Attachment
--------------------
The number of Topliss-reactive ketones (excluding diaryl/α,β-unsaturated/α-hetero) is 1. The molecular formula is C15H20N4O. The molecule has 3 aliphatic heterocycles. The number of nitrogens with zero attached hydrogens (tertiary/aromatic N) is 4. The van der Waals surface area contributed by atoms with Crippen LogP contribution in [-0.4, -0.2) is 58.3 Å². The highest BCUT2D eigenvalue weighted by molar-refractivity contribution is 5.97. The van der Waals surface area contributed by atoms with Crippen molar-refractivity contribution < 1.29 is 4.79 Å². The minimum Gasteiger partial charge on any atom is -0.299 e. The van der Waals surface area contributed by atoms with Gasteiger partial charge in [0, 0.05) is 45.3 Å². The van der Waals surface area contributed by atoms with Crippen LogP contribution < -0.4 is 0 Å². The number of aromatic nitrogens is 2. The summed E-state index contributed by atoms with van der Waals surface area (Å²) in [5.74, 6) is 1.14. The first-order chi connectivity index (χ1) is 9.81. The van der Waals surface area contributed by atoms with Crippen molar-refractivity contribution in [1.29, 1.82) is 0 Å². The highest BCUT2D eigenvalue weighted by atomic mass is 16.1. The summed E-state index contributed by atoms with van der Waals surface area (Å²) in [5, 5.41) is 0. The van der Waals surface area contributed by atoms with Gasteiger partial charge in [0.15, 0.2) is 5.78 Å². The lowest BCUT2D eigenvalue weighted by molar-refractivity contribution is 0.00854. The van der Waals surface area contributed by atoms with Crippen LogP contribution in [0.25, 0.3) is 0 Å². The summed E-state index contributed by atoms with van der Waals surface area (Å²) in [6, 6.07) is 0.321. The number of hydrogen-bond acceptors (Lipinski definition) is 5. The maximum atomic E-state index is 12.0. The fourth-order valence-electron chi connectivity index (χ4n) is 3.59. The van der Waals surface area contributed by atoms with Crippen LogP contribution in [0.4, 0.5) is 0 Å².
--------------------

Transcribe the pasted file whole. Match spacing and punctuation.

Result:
The number of Topliss-reactive ketones (excluding diaryl/α,β-unsaturated/α-hetero) is 1. The molecular formula is C15H20N4O. The molecule has 3 aliphatic heterocycles. The number of nitrogens with zero attached hydrogens (tertiary/aromatic N) is 4. The van der Waals surface area contributed by atoms with Crippen LogP contribution in [-0.4, -0.2) is 58.3 Å². The highest BCUT2D eigenvalue weighted by molar-refractivity contribution is 5.97. The van der Waals surface area contributed by atoms with Crippen molar-refractivity contribution < 1.29 is 4.79 Å². The minimum Gasteiger partial charge on any atom is -0.299 e. The van der Waals surface area contributed by atoms with Gasteiger partial charge in [0, 0.05) is 45.3 Å². The van der Waals surface area contributed by atoms with Crippen LogP contribution < -0.4 is 0 Å². The number of aromatic nitrogens is 2. The summed E-state index contributed by atoms with van der Waals surface area (Å²) in [5.74, 6) is 1.14. The first-order chi connectivity index (χ1) is 9.81. The van der Waals surface area contributed by atoms with Crippen molar-refractivity contribution in [1.29, 1.82) is 0 Å². The highest BCUT2D eigenvalue weighted by atomic mass is 16.1. The summed E-state index contributed by atoms with van der Waals surface area (Å²) in [5, 5.41) is 0. The van der Waals surface area contributed by atoms with Gasteiger partial charge in [0.15, 0.2) is 5.78 Å². The lowest BCUT2D eigenvalue weighted by molar-refractivity contribution is 0.00854. The van der Waals surface area contributed by atoms with Crippen LogP contribution in [0.25, 0.3) is 0 Å². The summed E-state index contributed by atoms with van der Waals surface area (Å²) in [6, 6.07) is 0.321. The number of hydrogen-bond acceptors (Lipinski definition) is 5. The maximum atomic E-state index is 12.0. The fourth-order valence-electron chi connectivity index (χ4n) is 3.59. The van der Waals surface area contributed by atoms with Crippen LogP contribution in [0.4, 0.5) is 0 Å².